Actual problems of the cerebrospinal fluid-contacting neurons

Microsc Res Tech. 1998 Apr 1;41(1):57-83. doi: 10.1002/(SICI)1097-0029(19980401)41:1<57::AID-JEMT6>3.0.CO;2-R.


Cerebrospinal fluid (CSF)-contacting neurons form a part of the circumventricular organs of the central nervous system. Represented by different cytologic types and located in different regions, they constitute a CSF-contacting neuronal system, the most central periventricular ring of neurons in the brain organized concentrically according to our concept. Because the central nervous system of deuterostomian echinoderm starfishes and the prochordate lancelet is composed mainly of CSF-contacting-like neurons, we hypothesize that this cell type represents ancient cells, or protoneurons, in the vertebrate brain. Neurons may contact the ventricular CSF via their dendrites, axons, or perikarya. Most of the CSF-contacting nerve cells send their dendritic processes into the ventricular cavity, where they form ciliated terminals. These ciliated endings resemble those of known sensory cells. By means of axons, the CSF-contacting neurons also may contact the external CSF space, where the axons form terminals of neurohormonal type similar to those known in the neurohemal areas. The most simple CSF-contacting neurons of vertebrates are present in the terminal filum, spinal cord, and oblongate medulla. The dendritic pole of these medullospinal CSF-contacting neurons terminates with an enlargement bearing many stereocilia in the central canal. These cells are also supplied with a 9 x 2 + 2 kinocilium that may contact Reissner's fiber, the condensed secretory material of the subcommissural organ. The Reissner's fiber floating freely in the CSF leaves the central canal at the caudal open end of the terminal filum in lower vertebrates, and open communication is thus established between internal CSF and the surrounding tissue spaces. Resembling mechanoreceptors cytologically, the spinal CSF-contacting neurons send their axons to the outer surface of the spinal cord to form neurosecretory-type terminals. They also send collaterals to local neurons and to higher spinal segments. In the hypothalamic part of the diencephalon, neurons of two circumventricular organs, the paraventricular organ and the vascular sac, of the magnocellular neurosecretory nuclei and several parvocellular nuclei, form CSF-contacting dendritic terminals. A CSF-contacting neuronal area also was found in the telencephalon. The CSF-contacting dendrites of all these areas bear solitary 9 x 2 + 0 cilia and resemble chemoreceptors and developing photoreceptors cytologically. In electrophysiological experiments, the neurons of the paraventricular organ are highly sensitive to the composition of the ventricular CSF. The axons of the CSF-contacting neurons of the paraventricular organ and hypothalamic nuclei terminate in hypothalamic synaptic zones, and those of magno- and parvocellular neurosecretory nuclei also form neurohormonal terminals in the median eminence and neurohypophysis. The axons of the CSF-contacting neurons of the vascular sac run in the nervus and tractus sacci vasculosi to the nucleus (ganglion) sacci vasculosi. Some hypothalamic CSF-contacting neurons contain immunoreactive opsin and are candidates to represent the "deep encephalic photoreceptors." In the newt, cells derived from the subependymal layer develop photoreceptor outer segments protruding to the lumen of the infundibular lobe under experimental conditions. Retinal and pineal photoreceptors and some of their secondary neurons possess common cytologic features with CSF-contacting neurons. They contact the retinal photoreceptor space and pineal recess, respectively, both cavities being derived from the third ventricle. In addition to ciliated dendritic terminals, there are intraventricular axons and neuronal perikarya contacting the CSF. Part of the CSF-contacting axons are serotoninergic; their perikarya are situated in the raphe nuclei. Intraventricular axons innervate the CSF-contacting dendrites, intraventricular nerve cells, and/or the ventricular surface of the ependyma. (ABSTRACT TRUNCATED)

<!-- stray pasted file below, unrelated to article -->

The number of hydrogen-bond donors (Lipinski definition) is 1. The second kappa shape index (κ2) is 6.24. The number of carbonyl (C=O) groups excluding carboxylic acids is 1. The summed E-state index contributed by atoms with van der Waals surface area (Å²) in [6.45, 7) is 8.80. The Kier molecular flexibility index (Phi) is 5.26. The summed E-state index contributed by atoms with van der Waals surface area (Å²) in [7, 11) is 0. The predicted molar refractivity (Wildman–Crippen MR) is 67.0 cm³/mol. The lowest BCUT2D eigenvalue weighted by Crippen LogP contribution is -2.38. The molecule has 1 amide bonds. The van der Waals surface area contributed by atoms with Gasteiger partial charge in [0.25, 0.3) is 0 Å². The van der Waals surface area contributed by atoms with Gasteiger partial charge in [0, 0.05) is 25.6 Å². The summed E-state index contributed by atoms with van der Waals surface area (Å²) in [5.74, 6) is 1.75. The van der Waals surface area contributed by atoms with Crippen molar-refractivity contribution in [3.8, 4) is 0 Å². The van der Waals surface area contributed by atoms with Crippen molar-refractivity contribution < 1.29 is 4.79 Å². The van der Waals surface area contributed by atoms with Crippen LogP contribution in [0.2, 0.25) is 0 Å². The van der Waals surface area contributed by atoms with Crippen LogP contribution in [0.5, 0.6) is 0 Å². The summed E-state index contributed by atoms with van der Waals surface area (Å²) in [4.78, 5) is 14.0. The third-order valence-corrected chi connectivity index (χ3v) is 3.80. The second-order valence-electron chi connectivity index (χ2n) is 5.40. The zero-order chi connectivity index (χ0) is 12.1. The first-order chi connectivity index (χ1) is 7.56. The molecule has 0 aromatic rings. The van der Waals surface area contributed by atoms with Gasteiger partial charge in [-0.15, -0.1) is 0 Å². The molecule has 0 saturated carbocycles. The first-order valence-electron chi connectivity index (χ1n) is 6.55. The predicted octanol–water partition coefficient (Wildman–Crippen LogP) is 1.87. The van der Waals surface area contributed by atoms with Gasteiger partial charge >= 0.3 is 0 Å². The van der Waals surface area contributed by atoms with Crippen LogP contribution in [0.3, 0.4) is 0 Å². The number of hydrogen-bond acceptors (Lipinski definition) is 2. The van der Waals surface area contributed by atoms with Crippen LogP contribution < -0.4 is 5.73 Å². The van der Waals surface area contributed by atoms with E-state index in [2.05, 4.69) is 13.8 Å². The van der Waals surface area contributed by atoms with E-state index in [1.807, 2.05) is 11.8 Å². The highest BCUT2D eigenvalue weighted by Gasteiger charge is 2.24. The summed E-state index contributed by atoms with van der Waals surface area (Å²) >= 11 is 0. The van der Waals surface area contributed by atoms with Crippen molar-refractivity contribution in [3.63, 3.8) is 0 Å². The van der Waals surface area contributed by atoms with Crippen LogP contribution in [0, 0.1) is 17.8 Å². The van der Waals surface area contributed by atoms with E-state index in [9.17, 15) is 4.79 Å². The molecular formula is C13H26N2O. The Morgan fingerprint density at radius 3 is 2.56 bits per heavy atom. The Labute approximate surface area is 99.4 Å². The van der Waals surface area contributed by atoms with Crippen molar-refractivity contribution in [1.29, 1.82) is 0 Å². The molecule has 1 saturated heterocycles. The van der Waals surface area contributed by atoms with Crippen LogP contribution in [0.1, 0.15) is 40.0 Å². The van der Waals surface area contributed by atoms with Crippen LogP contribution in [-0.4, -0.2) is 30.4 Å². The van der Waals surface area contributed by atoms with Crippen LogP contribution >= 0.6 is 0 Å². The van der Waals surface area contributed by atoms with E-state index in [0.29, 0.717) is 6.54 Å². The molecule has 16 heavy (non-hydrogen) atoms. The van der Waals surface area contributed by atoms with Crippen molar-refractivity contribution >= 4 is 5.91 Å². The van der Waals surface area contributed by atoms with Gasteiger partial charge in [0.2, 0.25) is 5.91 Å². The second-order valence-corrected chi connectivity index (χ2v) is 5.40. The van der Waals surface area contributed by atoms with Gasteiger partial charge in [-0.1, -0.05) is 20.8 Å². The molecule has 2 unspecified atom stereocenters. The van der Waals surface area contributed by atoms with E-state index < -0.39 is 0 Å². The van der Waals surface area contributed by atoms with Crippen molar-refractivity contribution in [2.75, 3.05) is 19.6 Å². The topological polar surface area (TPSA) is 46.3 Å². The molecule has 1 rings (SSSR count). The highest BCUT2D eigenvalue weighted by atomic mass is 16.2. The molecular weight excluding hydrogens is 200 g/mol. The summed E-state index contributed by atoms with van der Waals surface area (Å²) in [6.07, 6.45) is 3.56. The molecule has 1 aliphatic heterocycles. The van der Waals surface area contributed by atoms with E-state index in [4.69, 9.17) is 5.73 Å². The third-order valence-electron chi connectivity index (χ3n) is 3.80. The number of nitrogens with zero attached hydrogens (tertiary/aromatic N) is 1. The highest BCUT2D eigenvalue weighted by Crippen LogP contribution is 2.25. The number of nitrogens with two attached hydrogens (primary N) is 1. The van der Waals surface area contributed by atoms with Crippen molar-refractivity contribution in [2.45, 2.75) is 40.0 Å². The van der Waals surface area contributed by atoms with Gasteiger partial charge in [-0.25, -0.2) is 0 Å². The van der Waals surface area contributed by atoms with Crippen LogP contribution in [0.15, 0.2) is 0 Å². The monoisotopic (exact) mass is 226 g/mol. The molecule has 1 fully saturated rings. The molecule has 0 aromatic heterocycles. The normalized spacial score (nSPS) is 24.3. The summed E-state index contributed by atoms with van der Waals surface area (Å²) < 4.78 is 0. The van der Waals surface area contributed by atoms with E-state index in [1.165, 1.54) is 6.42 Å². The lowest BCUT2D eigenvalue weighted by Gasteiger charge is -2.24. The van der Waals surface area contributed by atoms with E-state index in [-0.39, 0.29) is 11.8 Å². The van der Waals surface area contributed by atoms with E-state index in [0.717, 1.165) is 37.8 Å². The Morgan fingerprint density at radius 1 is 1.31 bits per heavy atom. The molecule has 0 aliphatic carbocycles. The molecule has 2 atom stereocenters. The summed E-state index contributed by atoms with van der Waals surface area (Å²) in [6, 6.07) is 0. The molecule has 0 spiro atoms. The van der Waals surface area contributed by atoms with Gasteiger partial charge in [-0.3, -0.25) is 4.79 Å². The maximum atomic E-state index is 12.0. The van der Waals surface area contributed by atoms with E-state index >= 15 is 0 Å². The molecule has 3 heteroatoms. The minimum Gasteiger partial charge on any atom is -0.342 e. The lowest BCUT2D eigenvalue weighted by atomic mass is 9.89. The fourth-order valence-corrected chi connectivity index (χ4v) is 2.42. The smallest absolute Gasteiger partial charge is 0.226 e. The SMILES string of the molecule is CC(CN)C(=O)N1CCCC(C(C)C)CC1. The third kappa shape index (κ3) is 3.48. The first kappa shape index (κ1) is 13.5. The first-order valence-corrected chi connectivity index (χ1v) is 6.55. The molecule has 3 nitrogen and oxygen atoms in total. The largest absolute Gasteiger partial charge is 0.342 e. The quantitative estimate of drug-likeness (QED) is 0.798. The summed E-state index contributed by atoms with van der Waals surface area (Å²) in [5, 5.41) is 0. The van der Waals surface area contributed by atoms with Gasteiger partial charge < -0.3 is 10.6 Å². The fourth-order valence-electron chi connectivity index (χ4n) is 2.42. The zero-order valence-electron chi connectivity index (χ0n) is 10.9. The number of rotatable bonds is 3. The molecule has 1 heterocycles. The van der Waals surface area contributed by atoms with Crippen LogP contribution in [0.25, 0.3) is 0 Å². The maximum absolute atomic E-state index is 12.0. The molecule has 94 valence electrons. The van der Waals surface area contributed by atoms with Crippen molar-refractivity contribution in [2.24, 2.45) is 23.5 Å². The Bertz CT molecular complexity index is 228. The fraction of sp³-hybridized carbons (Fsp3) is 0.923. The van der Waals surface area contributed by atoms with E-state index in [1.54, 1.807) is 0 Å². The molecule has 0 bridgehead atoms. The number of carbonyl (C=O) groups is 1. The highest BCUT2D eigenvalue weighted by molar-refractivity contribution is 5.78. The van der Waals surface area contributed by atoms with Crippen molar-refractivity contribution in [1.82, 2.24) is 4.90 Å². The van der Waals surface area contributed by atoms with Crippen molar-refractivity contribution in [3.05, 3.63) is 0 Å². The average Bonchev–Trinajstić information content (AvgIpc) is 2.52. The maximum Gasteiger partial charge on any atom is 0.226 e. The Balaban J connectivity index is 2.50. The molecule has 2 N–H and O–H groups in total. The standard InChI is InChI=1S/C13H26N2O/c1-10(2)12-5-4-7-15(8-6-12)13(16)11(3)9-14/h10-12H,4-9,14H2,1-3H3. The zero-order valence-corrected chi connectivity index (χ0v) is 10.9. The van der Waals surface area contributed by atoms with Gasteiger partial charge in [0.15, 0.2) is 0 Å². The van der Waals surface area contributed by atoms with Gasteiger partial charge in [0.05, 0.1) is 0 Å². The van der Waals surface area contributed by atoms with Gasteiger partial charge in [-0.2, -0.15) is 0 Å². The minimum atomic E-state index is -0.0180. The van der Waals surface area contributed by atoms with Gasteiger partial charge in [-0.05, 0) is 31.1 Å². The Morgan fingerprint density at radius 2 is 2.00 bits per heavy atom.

Publication types

  • Review

MeSH terms

  • Animals
  • Brain / cytology*
  • Cerebrospinal Fluid / physiology*
  • Immunohistochemistry
  • Neurons / cytology*
  • Neurons / physiology*
  • Pineal Gland / cytology
  • Retina / cytology
  • Spinal Cord / cytology